NASA launched an Atlas V rocket that contained its Mars Science Laboratory Curiosity rover for Mars last Saturday.
The rover made its decent into space from Cape Canaveral Air Force Station in Florida at 10:02 a.m. It detached itself from the Atlas V rocket 45 minutes later.
The Curiosity rover will partake in an eight and a half month trek to the red planet, and approximately 354 million miles between Earth and Mars will be traveled by NASA's rover device.
This trip is projected to last 2 years in Earth time.
NASA Langley researchers have prepared for this mission for close to 10 years. David Way leads the Entry, Descent and Landing team at Langley. Him and his team performed several computer simulations of the mars landing in preparation for the eventual launch.
About 4 million simulated landings were counted since the beginning of the year.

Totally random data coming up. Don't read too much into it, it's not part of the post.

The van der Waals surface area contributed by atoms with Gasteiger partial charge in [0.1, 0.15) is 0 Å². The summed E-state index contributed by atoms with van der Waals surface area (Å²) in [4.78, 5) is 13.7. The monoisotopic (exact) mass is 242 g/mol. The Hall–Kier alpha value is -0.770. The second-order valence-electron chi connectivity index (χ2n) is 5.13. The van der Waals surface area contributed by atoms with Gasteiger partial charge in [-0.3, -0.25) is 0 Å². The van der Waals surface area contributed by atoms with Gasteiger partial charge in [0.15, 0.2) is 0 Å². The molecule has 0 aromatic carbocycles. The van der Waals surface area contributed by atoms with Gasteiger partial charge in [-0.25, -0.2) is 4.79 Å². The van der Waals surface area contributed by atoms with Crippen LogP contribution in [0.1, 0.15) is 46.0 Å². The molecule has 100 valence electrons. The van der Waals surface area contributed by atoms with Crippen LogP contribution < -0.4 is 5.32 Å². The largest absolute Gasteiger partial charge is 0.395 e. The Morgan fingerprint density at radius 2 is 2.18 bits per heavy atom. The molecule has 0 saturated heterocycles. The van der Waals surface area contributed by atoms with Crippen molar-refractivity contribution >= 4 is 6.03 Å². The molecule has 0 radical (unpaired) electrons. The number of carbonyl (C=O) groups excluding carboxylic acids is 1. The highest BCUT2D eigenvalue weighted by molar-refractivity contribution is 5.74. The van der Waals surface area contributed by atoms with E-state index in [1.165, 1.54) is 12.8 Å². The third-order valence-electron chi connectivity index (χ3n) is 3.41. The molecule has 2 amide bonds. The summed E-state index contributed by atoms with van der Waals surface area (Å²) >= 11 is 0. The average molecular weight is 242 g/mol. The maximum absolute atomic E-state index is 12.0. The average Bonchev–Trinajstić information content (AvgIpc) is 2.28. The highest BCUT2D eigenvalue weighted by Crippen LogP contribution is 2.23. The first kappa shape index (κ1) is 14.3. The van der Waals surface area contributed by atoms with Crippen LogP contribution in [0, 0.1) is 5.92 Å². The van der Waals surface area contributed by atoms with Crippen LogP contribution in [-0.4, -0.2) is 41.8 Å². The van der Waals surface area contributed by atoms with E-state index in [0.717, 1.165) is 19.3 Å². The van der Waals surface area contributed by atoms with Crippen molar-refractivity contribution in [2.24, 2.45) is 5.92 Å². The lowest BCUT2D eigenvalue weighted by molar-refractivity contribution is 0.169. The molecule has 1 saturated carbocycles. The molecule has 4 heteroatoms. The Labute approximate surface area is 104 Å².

"We model the vehicle in a computer and we practice thousands of times landing on the surface of Mars,” said Way.
NASA's Curiosity rover is the centerpiece of its "Mars Science Laboratory.” The funding of the project reportedly totals $2.5 billion.
The MSL mission's focus is to determine if the Mars is, or ever was, capable of supporting microbial life. This mission started taking shape in 2003 and its original launch was planned for 2009.
After failing to make its deadline that year, the MSL's total cost was boosted by 56-percent.
MSL project manager Pete Theisinger reported on the rover's current travel status.
"We are in cruise mode. Our spacecraft is in excellent health, and it's on its way to Mars,” said Theisinger.
Theisinger also expressed his thoughts on the success of the mission thus far: "Today's a great day. Very happy guy."
"We all recognize that this is the prologue to the mission - necessary, but not sufficient. We all have our work cut out for us in the next eight and a half months,” Theisinger added.
The video below shows the launch of the Curiosity rover.